Kinetic crystallography

Structural intermediates along a catalytic pathway are separated by the requirement that an energy barrier must be crossed when proceeding from one intermediate state to the next. Within the field of x-ray crystallography there exist two distinct methodologies for determining the structural changes associated with the build up of a specific reaction intermediate. 

An appealing method is to perform time resolved experiments for which the reaction is initiated at room temperature & rapid X-ray diffraction data collection methodologies are employed so as to capture structural information from the desired intermediate. This approach is technically challenging & requires very well diffracting crystals with low mosaic spread. Nevertheless, impressive technological achievements have been reported using the 100 ps single bunch of the European Synchrotron Radiation Facility, where the groups of Keith Moffat & Michael Wulff have presented time-resolved difference electron density maps for the photodissociation of a myoglobin:carbon monoxide complex [Srajer et al., Science 274, 1726-1729 (1996)] & described light-driven structural changes in photoactive yellow protein [Perman et al.Science 279, 1946-1950 (1998)].

Example of 100 ps time-resolved X-ray diffraction data (figure courtesy of Thomas Ursby): Laue (broad spectrum X-ray beam) diffraction data were collected from a single crystal of myoglobin:carbon monoxide complex at room temperature following photoexcitation by a ns laser [Srajer et al., Science274, 1726-1729 (1996)].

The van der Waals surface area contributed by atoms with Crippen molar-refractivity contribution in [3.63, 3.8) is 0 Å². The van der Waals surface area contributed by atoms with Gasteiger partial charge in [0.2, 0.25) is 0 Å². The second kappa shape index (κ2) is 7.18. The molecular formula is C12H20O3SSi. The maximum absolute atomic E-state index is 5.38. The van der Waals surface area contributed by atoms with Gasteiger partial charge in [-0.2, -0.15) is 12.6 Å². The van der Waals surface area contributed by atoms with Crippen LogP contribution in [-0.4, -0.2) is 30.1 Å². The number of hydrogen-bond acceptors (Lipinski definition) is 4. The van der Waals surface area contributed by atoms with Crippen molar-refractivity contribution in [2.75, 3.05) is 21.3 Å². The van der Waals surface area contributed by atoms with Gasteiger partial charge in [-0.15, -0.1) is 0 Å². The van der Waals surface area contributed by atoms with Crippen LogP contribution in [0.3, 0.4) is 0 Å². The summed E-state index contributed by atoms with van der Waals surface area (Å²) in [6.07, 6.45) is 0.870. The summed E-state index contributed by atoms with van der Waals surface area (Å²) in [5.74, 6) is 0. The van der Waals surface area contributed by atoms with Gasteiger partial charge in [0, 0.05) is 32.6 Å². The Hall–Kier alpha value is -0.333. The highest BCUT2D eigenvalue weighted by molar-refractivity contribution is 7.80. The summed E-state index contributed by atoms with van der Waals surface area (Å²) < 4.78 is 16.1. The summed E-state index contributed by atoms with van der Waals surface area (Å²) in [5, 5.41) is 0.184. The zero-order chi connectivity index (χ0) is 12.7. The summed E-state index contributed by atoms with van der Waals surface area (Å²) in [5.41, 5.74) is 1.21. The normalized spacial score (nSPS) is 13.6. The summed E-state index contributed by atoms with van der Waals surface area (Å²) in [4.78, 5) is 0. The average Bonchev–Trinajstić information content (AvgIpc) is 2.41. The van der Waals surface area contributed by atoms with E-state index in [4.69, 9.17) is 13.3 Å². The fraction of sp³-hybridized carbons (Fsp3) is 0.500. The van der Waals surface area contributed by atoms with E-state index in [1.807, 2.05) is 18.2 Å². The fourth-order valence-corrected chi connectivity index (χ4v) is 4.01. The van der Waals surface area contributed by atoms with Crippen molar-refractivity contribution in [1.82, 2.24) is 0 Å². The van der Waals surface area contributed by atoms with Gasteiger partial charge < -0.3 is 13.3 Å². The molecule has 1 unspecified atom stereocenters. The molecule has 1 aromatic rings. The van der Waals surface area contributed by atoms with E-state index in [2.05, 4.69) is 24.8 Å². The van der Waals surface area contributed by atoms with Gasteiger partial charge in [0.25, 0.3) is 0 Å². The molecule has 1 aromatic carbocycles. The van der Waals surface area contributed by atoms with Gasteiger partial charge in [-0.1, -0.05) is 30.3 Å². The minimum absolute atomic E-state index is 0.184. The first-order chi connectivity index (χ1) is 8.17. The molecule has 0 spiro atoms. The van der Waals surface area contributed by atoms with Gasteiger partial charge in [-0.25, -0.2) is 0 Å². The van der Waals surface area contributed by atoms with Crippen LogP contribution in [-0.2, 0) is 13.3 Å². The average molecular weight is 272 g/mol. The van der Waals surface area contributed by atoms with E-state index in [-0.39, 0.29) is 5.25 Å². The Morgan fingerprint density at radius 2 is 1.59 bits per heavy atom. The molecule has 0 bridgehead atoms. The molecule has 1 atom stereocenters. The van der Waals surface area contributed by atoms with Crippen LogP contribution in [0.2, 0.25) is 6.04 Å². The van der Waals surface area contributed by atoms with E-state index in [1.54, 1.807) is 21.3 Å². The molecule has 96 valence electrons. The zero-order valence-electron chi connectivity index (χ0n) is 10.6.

An alternative approach is to use cryogenic temperatures so as to prolong the life-time of an intermediate state of interest to the point where standard monochromatic data collection strategies may be applied. This is possible since, at low temperature, the energy required to cross an energy barrier from one intermediate state to the next is "frozen out". This approach typically yields higher quality X-ray diffraction data than that recovered using the room-temperature time-resolved Laue-diffraction approach, as illustrated by closely related low-temperature studies on the myoglobin:carbon monoxide photodissociation reaction [Schlicting et al., Nature 371, 808-812 (1994)] & photoactive yellow protein [Genick et al., Nature 392, 206-209 (1998)]. The use of low-temperature so as to slow the kinetics & thereby trap a high population of the desired intermediate in 3D protein crystals has coined the phrase "kinetic crystallography".

Example of a kinetic crystallography experiment: a single crystal of bacteriorhodopsin is first frozen to 100 K on a cryo-loop & then illuminated with green light. A portion of the resulting difference electron density (or difference Fourier map) is overlaid on the photograph [Edman et al., Nature 401 822-826(1999)].

Kinetic crystallography comes in various shapes & forms: freeze-trap techniques describe methodology whereby a protein crystal is first frozen & the reaction is then initiated at low temperature; alternatively trap-freeze methodology corresponds to near room temperature (or low temperature) reaction initiation followed by quenching in liquid nitrogen. In both cases the crystal is subsequently mounted within an X-ray beam & monochromatic X-ray diffraction data are collected. Within our group we have applied these techniques to study structural rearrangements in bacteriorhodopsin, sensory rhodopsinIIphotosynthetic reaction centre & elastase.